Archive for October 2012

Fur, feathers and pig’s pancreas

Take the above ingredients, mix with genetically modified soya and ultra-white flour containing bleach and add an impressive array of chemicals, enzymes and E-numbers. Et voila! What’ve you got?

A plastic-wrapped supermarket loaf of bread! (See the Herald Magazine article “FAKE BAKE“.)

Oh yuck! Ugh!! Ick, ick, ick!!!

We’re off to The Millwheel in town for some organic unbleached bread flour, and we’re going to get our hands sticky with dough.

Granny Blanc says “What did I tell you?”, and a lot more involving “When I was a girl …” and “No self-respecting person …” etc., etc., and smugly offers her recette for Pain Rustique, made by fermenting a starter in the traditional way.

To make the starter:

Put 325ml (11fl oz) water into a large jar and sprinkle in 2tsps dried yeast. Leave it for about 5 minutes, then stir to dissolve. Using a wooden spoon, stir in 250g (8oz) unbleached strong white flour and cover the jar with a tea towel. Leave to ferment at warm room temperature for a couple of days, stirring the mixture twice a day. It should be bubbly, and have a freshly sour smell.

To make the dough:

Pour 200ml (7fl oz) water into a small bowl and sprinkle on 1tsp dried yeast. Again, leave for 5 minutes and stir to dissolve.

In a large bowl mix 50g (1 3/4oz) rye flour, 325g (11oz) unbleached strong white flour and 1 1/2tsps salt and make a well in the centre. Measure out 250ml (8fl oz) of the starter and pour into the well with the yeasted water. (Reserve the remaining starter in the jar – see later.)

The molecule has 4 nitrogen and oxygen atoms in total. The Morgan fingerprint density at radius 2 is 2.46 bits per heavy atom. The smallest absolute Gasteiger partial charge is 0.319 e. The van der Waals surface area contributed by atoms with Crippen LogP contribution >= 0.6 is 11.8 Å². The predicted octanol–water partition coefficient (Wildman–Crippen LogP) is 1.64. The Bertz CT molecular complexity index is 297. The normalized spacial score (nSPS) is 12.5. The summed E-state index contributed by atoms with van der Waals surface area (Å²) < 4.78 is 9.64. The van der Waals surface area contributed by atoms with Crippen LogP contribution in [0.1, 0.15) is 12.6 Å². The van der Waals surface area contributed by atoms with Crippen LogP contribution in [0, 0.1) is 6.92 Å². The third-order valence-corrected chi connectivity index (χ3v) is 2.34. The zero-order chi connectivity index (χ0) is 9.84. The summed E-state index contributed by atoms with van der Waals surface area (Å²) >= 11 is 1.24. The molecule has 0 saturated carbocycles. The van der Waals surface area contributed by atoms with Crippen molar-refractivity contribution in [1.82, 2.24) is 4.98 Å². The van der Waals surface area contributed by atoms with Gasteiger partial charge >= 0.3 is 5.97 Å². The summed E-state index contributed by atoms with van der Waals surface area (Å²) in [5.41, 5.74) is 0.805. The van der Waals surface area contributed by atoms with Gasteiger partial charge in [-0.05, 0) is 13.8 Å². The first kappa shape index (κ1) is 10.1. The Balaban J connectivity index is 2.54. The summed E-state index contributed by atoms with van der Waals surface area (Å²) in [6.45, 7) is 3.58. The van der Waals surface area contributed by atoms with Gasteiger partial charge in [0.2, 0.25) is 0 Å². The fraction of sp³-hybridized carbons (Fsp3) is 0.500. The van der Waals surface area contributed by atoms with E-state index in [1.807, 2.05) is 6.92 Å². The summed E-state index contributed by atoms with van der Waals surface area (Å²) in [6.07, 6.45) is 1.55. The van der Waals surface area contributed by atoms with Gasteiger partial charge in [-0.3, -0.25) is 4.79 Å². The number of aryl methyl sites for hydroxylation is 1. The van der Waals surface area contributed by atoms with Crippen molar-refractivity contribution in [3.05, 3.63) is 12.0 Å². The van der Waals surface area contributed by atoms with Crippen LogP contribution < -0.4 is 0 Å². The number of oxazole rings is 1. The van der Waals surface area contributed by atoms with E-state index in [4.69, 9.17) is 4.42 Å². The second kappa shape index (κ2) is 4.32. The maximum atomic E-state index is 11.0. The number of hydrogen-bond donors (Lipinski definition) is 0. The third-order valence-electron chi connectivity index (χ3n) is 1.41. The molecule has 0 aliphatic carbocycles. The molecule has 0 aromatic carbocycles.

Using a wooden spoon, pull the flours into the well from the sides of the bowl and mix until you have a stiff, sticky dough. (If the dough is looking a bit dry, you can gradually add water 1 tbsp at a time.)

Turn the dough onto a lightly floured surface and knead well until it feels smooth and elastic. (Granny says the texture of the dough should feel like pinching someone’s earlobe. We’ll let you work that one out.) Put the dough in a clean bowl, cover with a tea towel and leave to rise for 2 hours. Knock back, then leave it to rest for 10 minutes, otherwise it will have a life of its own when you try to shape it.

Shape the dough into a plump round ball, place it on a floured baking sheet and cover with a tea towel. Leave it to prove in a warm place for about 1 1/2 hours, or until doubled in size.

Alternatively, it can be proved in the traditional way by placing the dough in a small round basket about 20cm (8in) in diameter, lined with a well-floured tea towel. This helps the ball of dough to keep its shape, and should give you a nice basket pattern on top when you invert the proved dough onto a baking sheet.

When proved, lightly dust the loaf with flour. Using a very sharp knife (Granny uses a scalpel …) cut three parallel slashes about 5mm (1/2in) deep across the top, then another three in the opposite direction.

Bake in a pre-heated oven (220C/425F/gas 7) for about 1 hour. The loaf should be golden brown and sound hollow when tapped underneath. If you can bear it, leave to cool on a wire rack, then enjoy with plenty of butter.

To refresh the starter:

Add 125ml (4fl oz) of water and 125g (4oz) to the starter remaining in the jar. Ferment at warm room temperature for 12-24 hours before refrigerating. Warm to room temperature before use. If you don’t make bread regularly, the starter should be “fed” every two weeks by discarding half and replacing with equal quantities of flour and water.